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The Chesapeake


"85ft/26meters" - thats the clearance I calculated we needed to get under bridges. Number one problem today the bridge across the Chesapeake says 75 ft clearance…. Umm but there is a dotted line indicating a tunnel. It was a great relief when we arrived to find massive shipping lanes and an even larger gap in the bridge where the roads went underground. It was a 382nm sail and we were greeted by Ian at the Hampton roads town dock with another tide ripping through a stern too mooring, to tie upto piles… Oh yes, we had this one sorted and landed far more gracefully, despite the tides best efforts. Best news was we had landed right next to a local brewery... time to do some tasting.

As I managed to overload the washing facility with soap suds ( another story), Maggie – who was trying to go for an afternoon nap but got roped into moving a rowing boat. The pay back was an evening lesson at skulling with "Red", yes, we both rocked up and spent the next few hours trying to absorb a multitude of instructions and stay upright!!

– There is far more to it than you can imagine. Wrist, flicks, arms straight, power legs, blades in , blades flat – ahhh. Then they say relax....! a great experience followed by a huge steak.

We hadn’t quite realized how big Norfolk was for Naval vessels. We decided to go for a mosie passed the fleet – three aircraft carriers just sat there and we lost count of how many support vessels.

We anchored just off the town quay and enjoyed our whizz around the USS Winconsin and a night at Fish and Slips bar where we were entertained by two lovely gentlemen, before heading off for some peaceful anchorage in Mobjoack Bay.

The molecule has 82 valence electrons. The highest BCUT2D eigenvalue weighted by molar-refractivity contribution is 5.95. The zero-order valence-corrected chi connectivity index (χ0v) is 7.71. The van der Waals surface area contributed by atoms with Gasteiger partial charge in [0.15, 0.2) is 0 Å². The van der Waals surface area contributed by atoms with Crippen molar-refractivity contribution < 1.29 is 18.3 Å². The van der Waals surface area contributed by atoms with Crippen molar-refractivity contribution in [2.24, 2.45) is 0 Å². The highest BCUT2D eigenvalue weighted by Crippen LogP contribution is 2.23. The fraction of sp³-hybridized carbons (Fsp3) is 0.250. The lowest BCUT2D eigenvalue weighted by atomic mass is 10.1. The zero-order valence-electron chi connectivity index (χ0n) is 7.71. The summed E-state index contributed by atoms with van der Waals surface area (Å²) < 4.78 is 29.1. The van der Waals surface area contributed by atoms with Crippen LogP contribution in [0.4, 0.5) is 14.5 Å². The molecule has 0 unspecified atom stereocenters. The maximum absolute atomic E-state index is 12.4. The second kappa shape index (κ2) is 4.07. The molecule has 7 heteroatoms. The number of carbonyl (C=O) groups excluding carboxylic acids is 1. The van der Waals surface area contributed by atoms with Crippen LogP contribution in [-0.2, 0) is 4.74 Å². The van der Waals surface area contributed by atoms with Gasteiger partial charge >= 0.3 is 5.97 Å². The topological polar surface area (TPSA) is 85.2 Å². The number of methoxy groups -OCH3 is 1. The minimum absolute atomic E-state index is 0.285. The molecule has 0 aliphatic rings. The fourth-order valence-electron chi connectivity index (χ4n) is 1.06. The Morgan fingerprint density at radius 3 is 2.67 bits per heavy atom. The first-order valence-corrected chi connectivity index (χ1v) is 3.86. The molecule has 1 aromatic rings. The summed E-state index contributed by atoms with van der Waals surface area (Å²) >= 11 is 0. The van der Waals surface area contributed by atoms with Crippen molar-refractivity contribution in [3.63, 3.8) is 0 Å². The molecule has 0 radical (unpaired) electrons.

– my goodness just what we needed a total antidote( picture at the start of this post). Beautiful sunset and no one else to be seen. Next stop was Cape Charles. This was Memorial weekend and we were so lucky to arrive at the start of it, - a couple of shops had their own entertainment arranged, but it was the locally created mojitos listing to the Airforce jazz band that made our night. Although the soft shell crab and local banter at the marinas shanty bar was a close second.

Now some more tranquility was called for and after a cracking sail to Fishing bay / Deltaville anchored up and had our worst dinner ever at the Sunshine bar: deep fried crab cake. The compensation was the great conversations with a few locals and a never to forget Karaoke.

The next day we had our first OCC( Ocean Cruising Club) encounter ( I had joined three weeks before), Reg and Nicky – a wonderful couple both ex RAF flyers and now blue water converts came over for dinner.

We had a fabulous night exchanging stories and next things we know we are berthed on the OCC commadors own private yacht dock, swimming in their pool and having a fabulous night hearing about their sailing exploits. Lydia and Bill were lovely and very generous hosts. Having now received my OCC burgee from the Commodore we are looking forward to the OCC North Chesepeake Cruise later in the month.

St Charles beach

OCC. month.

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